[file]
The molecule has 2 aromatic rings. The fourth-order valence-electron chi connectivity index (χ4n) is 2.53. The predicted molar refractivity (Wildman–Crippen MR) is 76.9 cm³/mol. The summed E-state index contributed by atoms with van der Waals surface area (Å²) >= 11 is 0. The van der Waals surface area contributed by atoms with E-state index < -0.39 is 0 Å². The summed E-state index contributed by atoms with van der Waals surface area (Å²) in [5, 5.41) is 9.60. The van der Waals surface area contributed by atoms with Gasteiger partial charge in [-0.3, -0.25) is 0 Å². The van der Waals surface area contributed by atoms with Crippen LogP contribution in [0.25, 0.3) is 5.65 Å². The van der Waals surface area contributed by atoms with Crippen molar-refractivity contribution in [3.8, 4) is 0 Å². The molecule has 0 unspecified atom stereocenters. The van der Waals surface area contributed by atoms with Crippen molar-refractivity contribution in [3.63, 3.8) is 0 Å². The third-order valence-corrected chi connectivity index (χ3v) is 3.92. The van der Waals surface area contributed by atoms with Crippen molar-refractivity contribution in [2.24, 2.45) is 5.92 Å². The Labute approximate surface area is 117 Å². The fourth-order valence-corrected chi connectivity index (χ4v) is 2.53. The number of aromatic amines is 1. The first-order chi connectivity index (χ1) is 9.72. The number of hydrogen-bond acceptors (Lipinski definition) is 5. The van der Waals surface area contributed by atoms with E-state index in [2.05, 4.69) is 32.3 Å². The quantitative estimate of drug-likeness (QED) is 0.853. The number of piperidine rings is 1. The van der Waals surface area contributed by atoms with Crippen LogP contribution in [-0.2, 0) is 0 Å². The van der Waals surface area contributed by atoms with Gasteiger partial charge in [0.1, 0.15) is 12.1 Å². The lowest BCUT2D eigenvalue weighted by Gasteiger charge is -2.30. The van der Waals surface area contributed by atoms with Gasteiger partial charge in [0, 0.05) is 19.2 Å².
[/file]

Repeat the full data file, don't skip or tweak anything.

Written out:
The molecule has 2 aromatic rings. The fourth-order valence-electron chi connectivity index (χ4n) is 2.53. The predicted molar refractivity (Wildman–Crippen MR) is 76.9 cm³/mol. The summed E-state index contributed by atoms with van der Waals surface area (Å²) >= 11 is 0. The van der Waals surface area contributed by atoms with E-state index < -0.39 is 0 Å². The summed E-state index contributed by atoms with van der Waals surface area (Å²) in [5, 5.41) is 9.60. The van der Waals surface area contributed by atoms with Gasteiger partial charge in [-0.3, -0.25) is 0 Å². The van der Waals surface area contributed by atoms with Crippen LogP contribution in [0.25, 0.3) is 5.65 Å². The van der Waals surface area contributed by atoms with Crippen molar-refractivity contribution in [3.8, 4) is 0 Å². The molecule has 0 unspecified atom stereocenters. The van der Waals surface area contributed by atoms with Crippen molar-refractivity contribution in [3.63, 3.8) is 0 Å². The third-order valence-corrected chi connectivity index (χ3v) is 3.92. The van der Waals surface area contributed by atoms with Crippen molar-refractivity contribution in [2.24, 2.45) is 5.92 Å². The Labute approximate surface area is 117 Å². The fourth-order valence-corrected chi connectivity index (χ4v) is 2.53. The number of aromatic amines is 1. The first-order chi connectivity index (χ1) is 9.72. The number of hydrogen-bond acceptors (Lipinski definition) is 5. The van der Waals surface area contributed by atoms with E-state index in [2.05, 4.69) is 32.3 Å². The quantitative estimate of drug-likeness (QED) is 0.853. The number of piperidine rings is 1. The van der Waals surface area contributed by atoms with Crippen LogP contribution in [-0.2, 0) is 0 Å². The van der Waals surface area contributed by atoms with Gasteiger partial charge in [0.1, 0.15) is 12.1 Å². The lowest BCUT2D eigenvalue weighted by Gasteiger charge is -2.30. The van der Waals surface area contributed by atoms with Gasteiger partial charge in [0, 0.05) is 19.2 Å².